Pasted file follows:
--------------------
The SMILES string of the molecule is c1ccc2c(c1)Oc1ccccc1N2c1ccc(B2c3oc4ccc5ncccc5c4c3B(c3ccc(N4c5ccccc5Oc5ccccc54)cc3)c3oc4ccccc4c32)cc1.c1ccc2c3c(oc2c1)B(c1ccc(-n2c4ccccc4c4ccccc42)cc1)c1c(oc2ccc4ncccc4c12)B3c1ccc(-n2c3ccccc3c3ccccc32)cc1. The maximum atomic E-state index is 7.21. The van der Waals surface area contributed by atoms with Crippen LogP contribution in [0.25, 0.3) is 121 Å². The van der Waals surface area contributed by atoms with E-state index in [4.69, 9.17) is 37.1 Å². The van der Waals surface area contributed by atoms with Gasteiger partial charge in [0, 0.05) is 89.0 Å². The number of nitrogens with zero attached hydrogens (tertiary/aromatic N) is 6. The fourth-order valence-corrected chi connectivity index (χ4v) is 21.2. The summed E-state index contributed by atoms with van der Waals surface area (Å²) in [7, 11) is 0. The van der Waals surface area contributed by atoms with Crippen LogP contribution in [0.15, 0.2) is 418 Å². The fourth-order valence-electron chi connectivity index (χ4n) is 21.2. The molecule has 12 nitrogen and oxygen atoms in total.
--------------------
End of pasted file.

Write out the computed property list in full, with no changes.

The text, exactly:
The SMILES string of the molecule is c1ccc2c(c1)Oc1ccccc1N2c1ccc(B2c3oc4ccc5ncccc5c4c3B(c3ccc(N4c5ccccc5Oc5ccccc54)cc3)c3oc4ccccc4c32)cc1.c1ccc2c3c(oc2c1)B(c1ccc(-n2c4ccccc4c4ccccc42)cc1)c1c(oc2ccc4ncccc4c12)B3c1ccc(-n2c3ccccc3c3ccccc32)cc1. The maximum atomic E-state index is 7.21. The van der Waals surface area contributed by atoms with Crippen LogP contribution in [0.25, 0.3) is 121 Å². The van der Waals surface area contributed by atoms with E-state index in [4.69, 9.17) is 37.1 Å². The van der Waals surface area contributed by atoms with Gasteiger partial charge in [0, 0.05) is 89.0 Å². The number of nitrogens with zero attached hydrogens (tertiary/aromatic N) is 6. The fourth-order valence-corrected chi connectivity index (χ4v) is 21.2. The summed E-state index contributed by atoms with van der Waals surface area (Å²) in [7, 11) is 0. The van der Waals surface area contributed by atoms with Crippen LogP contribution in [0.15, 0.2) is 418 Å². The fourth-order valence-electron chi connectivity index (χ4n) is 21.2. The molecule has 12 nitrogen and oxygen atoms in total.